Magistrates split over tax increase

October 05, 2004|LIZ MAPLES

As Boyle County pays bills with its savings, magistrates grapple with whether to raise payroll taxes or make deep cuts in county services.

Magistrates John Davis and Jim Ryan reluctantly support a payroll tax increase. Magistrates Phil Sammons and John Hudson are opposed to it. Magistrate Donnie Coffman is unsure. Magistrate Martin G. Curtis is in a nursing home, unavailable for comment, and has missed 16 consecutive meetings.

Judge-Executive Tony Wilder, who supports a tax increase, has suggested nearly $200,000 in cuts, starting with all funding to local nonprofits, like the senior citizens center.

The county expects to end the year with a deficit of $730,000. Next year, if all of Wilder's cuts were made, the budget would still be $500,000 short, and that's assuming more certificates of deposit are cashed.


The county has cashed a $100,000 certificate and expects to have to cash a $250,000 certificate in January to pay bills.

Wilder said that the budget is already barebones, with no projects and no frills, and that the county would be in trouble if there were an emergency. He asked magistrates to bring suggestions for cuts to the last September meeting, but few did.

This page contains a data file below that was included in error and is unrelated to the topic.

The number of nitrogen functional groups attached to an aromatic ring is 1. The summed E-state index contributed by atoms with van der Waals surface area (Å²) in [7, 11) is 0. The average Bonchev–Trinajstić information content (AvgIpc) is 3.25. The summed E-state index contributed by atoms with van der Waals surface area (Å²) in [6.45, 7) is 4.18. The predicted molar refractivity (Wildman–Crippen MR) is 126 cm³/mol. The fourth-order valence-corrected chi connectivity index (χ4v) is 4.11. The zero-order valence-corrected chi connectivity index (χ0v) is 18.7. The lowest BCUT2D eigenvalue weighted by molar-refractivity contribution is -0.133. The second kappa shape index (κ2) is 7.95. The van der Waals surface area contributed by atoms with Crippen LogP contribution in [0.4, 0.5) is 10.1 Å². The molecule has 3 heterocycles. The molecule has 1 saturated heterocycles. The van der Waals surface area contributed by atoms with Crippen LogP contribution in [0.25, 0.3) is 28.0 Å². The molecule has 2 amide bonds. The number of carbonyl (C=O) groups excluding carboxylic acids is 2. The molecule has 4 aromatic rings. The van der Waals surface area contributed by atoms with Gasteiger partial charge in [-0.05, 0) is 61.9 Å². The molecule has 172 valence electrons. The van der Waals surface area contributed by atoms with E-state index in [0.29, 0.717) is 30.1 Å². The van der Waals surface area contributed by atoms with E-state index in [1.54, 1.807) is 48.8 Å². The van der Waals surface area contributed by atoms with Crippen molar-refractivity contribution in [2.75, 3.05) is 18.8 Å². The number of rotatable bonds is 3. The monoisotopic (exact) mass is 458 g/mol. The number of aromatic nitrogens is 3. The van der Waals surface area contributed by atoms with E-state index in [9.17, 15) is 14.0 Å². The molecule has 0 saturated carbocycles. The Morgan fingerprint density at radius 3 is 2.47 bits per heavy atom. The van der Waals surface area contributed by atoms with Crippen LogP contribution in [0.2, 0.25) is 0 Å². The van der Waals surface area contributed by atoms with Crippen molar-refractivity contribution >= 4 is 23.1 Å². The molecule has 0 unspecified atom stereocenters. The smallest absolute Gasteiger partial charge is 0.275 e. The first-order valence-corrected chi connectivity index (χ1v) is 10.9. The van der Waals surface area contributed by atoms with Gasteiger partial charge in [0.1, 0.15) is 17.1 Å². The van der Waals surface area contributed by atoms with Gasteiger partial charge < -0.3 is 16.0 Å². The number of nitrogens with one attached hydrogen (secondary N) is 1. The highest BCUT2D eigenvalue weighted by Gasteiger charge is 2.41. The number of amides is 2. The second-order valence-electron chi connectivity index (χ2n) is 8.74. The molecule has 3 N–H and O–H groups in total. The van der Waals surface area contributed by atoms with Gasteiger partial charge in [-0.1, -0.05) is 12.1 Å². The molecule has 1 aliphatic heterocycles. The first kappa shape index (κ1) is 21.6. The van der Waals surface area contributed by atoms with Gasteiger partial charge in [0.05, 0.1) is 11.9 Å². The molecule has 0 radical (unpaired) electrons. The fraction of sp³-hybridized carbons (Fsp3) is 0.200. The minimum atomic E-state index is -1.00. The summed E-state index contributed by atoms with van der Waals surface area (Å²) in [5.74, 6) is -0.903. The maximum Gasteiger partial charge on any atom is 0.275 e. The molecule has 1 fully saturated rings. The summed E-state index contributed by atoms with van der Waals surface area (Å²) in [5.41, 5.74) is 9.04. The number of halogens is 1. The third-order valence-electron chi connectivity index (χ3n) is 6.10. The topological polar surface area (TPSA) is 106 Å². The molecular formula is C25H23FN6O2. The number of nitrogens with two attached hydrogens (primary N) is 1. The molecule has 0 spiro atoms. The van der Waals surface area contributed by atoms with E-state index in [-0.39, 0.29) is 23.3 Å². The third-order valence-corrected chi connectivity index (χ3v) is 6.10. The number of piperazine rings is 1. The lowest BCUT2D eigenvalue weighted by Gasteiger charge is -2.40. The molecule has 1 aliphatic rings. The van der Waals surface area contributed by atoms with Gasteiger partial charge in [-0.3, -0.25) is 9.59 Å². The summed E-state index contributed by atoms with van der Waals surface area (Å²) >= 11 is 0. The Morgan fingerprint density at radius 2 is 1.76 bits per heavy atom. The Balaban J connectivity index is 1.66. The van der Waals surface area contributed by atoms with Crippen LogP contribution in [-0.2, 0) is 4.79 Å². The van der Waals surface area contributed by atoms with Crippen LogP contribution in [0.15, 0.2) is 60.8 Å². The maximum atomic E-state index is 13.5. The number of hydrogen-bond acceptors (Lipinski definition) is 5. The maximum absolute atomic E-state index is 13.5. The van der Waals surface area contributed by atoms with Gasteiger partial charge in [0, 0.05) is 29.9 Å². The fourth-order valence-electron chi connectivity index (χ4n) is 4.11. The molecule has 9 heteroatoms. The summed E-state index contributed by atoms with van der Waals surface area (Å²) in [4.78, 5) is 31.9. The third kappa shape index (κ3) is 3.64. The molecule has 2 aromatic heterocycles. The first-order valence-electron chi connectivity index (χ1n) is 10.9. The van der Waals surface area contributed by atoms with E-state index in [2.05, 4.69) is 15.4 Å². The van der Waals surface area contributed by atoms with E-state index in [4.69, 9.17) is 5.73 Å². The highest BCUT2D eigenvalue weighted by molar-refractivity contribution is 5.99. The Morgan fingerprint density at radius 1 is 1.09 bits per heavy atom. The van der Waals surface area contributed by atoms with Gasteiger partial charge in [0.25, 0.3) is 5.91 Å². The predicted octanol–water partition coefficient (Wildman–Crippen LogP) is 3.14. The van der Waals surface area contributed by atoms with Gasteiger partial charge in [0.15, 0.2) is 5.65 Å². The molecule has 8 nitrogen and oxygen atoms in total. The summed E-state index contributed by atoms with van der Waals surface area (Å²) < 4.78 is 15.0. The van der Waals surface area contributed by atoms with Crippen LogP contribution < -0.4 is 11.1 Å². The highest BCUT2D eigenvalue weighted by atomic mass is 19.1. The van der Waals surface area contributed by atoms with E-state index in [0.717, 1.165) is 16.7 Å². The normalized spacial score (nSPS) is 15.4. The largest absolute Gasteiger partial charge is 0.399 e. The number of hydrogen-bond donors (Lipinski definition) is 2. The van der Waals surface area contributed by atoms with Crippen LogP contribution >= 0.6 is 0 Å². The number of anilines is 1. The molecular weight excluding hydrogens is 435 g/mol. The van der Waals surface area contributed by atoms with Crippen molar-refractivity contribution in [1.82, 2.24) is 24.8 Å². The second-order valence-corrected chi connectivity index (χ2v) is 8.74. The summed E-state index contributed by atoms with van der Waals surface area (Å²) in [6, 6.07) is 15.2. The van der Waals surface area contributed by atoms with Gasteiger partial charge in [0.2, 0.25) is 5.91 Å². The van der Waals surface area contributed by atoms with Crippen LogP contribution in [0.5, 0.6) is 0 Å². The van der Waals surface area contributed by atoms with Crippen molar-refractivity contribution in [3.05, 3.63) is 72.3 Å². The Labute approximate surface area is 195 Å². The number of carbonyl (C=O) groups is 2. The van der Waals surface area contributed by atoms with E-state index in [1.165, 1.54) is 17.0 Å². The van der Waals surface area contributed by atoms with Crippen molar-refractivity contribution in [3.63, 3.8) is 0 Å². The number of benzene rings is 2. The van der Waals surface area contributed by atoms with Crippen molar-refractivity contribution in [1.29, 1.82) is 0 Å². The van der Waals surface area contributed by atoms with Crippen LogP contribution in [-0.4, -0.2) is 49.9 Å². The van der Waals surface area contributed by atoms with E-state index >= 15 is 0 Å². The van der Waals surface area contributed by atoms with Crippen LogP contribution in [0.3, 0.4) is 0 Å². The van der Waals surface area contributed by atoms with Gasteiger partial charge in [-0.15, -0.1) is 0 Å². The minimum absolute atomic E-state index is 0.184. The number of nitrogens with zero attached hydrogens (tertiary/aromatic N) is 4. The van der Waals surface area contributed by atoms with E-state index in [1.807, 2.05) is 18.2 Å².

Magistrate Phil Sammons suggested that the public works foreman position not be filled, and that the county contract out an engineer, instead of having one on staff. He said that as a retiree he would be happy to supervise projects in his district, and that other magistrates should do the same.

"We're going to cut all the fat before this magistrate supports a tax increase. I won't raise taxes until all the fat is cut," he said. "I represent Boyle County people, and I don't want to put any extra burden on them, even if it's $1 more a month, during these hard times We need closer supervision from every department. No overtime. Tell your people to go home. We can't afford overtime, that's how I feel."

Davis said that he wasn't in favor of cutting essential services, like the ambulance service, and that other things were just mandatory, like the jail.

"Looks like we're going to have to raise the payroll tax or cut services," he said. "If it takes a little tax raise I guess we'll have to do it, but we want to make sure that's what we have to do."

Ryan said he has reviewed the figures over and over, but he couldn't come up with any more cost-savings.

"We've been acting very conservatively," he said. "I can't see cutting personnel or services."

The county payroll tax is 0.45 percent now, which is 45 cents for every $100 earned. Ryan said he would support a raise to 0.75 percent, but no more than 0.85 percent. At 0.75 the county would break even, and at 0.85 there would be a $300,000 surplus.

"If we don't show and exercise fiscal responsibility and leadership now, it'd be like a submarine without a periscope," Ryan said. "If we were being liberal with money that'd be something else."

Hudson said that he wanted Wilder to suggest more cuts.

"I don't think we'll be in debt next year," he said. "I'd rather see (Wilder's) recommendation I'm not supporting any kind of tax increase It's a difficult situation and these are difficult times."

Coffman said he didn't see "a whole lot things we could cut," but that he doesn't know if he supports a tax increase.

He said although he knows that there are not enough cuts that could be made to balance the budget; he is not in favor of raising taxes right now.

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